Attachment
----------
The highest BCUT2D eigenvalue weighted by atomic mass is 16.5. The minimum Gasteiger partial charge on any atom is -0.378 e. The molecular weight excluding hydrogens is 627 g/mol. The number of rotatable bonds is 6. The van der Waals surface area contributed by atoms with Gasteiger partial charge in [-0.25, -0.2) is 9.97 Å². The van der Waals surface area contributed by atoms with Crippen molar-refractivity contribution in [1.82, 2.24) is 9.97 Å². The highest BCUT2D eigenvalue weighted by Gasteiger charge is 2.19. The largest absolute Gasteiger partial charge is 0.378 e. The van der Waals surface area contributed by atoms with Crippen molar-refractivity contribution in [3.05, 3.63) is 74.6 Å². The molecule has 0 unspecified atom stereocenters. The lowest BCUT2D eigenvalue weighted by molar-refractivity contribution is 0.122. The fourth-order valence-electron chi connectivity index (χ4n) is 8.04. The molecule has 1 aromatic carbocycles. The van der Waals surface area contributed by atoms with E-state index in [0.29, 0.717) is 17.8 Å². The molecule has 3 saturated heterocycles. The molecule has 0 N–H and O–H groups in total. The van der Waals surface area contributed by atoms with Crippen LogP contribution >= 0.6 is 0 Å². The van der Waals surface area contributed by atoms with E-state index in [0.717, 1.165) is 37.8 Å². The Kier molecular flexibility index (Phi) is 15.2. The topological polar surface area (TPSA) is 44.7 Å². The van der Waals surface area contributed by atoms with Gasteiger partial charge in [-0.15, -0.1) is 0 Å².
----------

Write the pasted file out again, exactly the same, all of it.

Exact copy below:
The highest BCUT2D eigenvalue weighted by atomic mass is 16.5. The minimum Gasteiger partial charge on any atom is -0.378 e. The molecular weight excluding hydrogens is 627 g/mol. The number of rotatable bonds is 6. The van der Waals surface area contributed by atoms with Gasteiger partial charge in [-0.25, -0.2) is 9.97 Å². The van der Waals surface area contributed by atoms with Crippen molar-refractivity contribution in [1.82, 2.24) is 9.97 Å². The highest BCUT2D eigenvalue weighted by Gasteiger charge is 2.19. The largest absolute Gasteiger partial charge is 0.378 e. The van der Waals surface area contributed by atoms with Crippen molar-refractivity contribution in [3.05, 3.63) is 74.6 Å². The molecule has 0 unspecified atom stereocenters. The lowest BCUT2D eigenvalue weighted by molar-refractivity contribution is 0.122. The fourth-order valence-electron chi connectivity index (χ4n) is 8.04. The molecule has 1 aromatic carbocycles. The van der Waals surface area contributed by atoms with E-state index in [0.29, 0.717) is 17.8 Å². The molecule has 3 saturated heterocycles. The molecule has 0 N–H and O–H groups in total. The van der Waals surface area contributed by atoms with Crippen LogP contribution >= 0.6 is 0 Å². The van der Waals surface area contributed by atoms with E-state index in [0.717, 1.165) is 37.8 Å². The Kier molecular flexibility index (Phi) is 15.2. The topological polar surface area (TPSA) is 44.7 Å². The van der Waals surface area contributed by atoms with Gasteiger partial charge in [-0.15, -0.1) is 0 Å².